Extend new rules for mortgage refinancing to all Fannie and Freddie borrowers. The administration recently revamped its program to encourage refinancing, extending it to Fannie or Freddie borrowers who have little or no equity in their homes. Though these homeowners are current on their payments, they have been unable to refinance for a range of reasons, so they have been unable to take advantage of near-record-low mortgage rates to reduce their monthly bills. Lower payments would help keep these homeowners from defaulting and thus adding to the pile of distressed-property sales. It would also free up cash for these stressed homeowners to spend elsewhere.
To promote more refinancing, Fannie and Freddie could apply the new rules to all the loans they insure, including those to homeowners who have adequate equity. This would give more than 14 million homeowners an opportunity to significantly reduce their mortgage payments. Since they would be making smaller payments, the investors that own these mortgages would receive less — but the biggest investors include the Federal Reserve, overseas investors, and Fannie and Freddie themselves.
Allow investors in foreclosure and short sales next year to expense their investments for tax purposes up front. This move would help absorb the coming sales of distressed properties. This is the same benefit that businesses receive this year if they invest in equipment and software. Investor demand for distressed property has been healthy, as rents rise to levels that can cover investors’ costs while they wait for properties to appreciate. Giving investors a small tax break should further juice up demand, supporting prices for distressed homes and the market in general.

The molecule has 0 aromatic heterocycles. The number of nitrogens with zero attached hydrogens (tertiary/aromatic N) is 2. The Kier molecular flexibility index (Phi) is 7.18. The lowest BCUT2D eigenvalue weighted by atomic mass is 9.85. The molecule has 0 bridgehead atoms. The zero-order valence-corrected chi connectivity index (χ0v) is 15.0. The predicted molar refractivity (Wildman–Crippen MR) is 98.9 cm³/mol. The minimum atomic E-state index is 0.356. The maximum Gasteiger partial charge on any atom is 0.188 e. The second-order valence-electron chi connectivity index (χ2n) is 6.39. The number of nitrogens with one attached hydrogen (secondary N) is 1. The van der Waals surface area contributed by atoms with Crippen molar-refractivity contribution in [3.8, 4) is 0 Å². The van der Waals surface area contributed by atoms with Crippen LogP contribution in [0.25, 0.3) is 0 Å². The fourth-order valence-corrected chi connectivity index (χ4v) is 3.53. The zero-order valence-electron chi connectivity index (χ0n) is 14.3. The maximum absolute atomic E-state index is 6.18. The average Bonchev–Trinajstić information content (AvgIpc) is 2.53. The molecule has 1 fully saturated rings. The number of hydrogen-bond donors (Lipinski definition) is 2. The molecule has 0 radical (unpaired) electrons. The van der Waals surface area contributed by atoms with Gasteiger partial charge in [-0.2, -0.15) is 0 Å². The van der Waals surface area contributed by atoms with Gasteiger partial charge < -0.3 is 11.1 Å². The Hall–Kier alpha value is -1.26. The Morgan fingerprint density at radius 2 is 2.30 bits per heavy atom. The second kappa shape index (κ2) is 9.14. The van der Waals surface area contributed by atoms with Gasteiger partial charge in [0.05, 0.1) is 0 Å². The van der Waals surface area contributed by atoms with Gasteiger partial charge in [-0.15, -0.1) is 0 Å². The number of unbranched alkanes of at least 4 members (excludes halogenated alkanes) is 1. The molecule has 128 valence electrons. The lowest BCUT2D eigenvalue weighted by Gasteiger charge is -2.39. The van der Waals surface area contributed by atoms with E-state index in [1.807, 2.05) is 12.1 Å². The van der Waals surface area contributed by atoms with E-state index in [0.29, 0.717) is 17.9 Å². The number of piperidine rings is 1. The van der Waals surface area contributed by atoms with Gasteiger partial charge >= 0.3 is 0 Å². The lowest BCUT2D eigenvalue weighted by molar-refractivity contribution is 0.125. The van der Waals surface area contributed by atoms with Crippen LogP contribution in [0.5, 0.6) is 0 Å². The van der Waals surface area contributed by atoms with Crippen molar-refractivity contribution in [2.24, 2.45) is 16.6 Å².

These proposed policy steps would cost taxpayers little, if anything. Fannie and Freddie, now owned by taxpayers, would be compensated for any additional risk they take by guarantee fees on the additional loans they would end up insuring. While the Treasury would give up some money next year if investors could expense their purchases of distressed homes, most of that would come back as investors’ tax bills increase in subsequent years. This should make it easier for policymakers to pass legislation needed to increase the loan limits and provide investors a tax break.
Our economy isn’t going to recover until the housing market finds its footing. The foreclosure crisis means that this won’t happen anytime soon, and in fact there is a serious risk that housing problems will intensify in the coming months. Unfortunately, there is no policy home run that will address the problems, at least not quickly. But the policy singles proposed here should advance the game, as long as lawmakers act soon.
Mark Zandi is chief economist of Moody’s Analytics, a subsidiary of Moody’s Corp. He is the author of “Financial Shock,” an exposé of the financial crisis. His column will appear quarterly.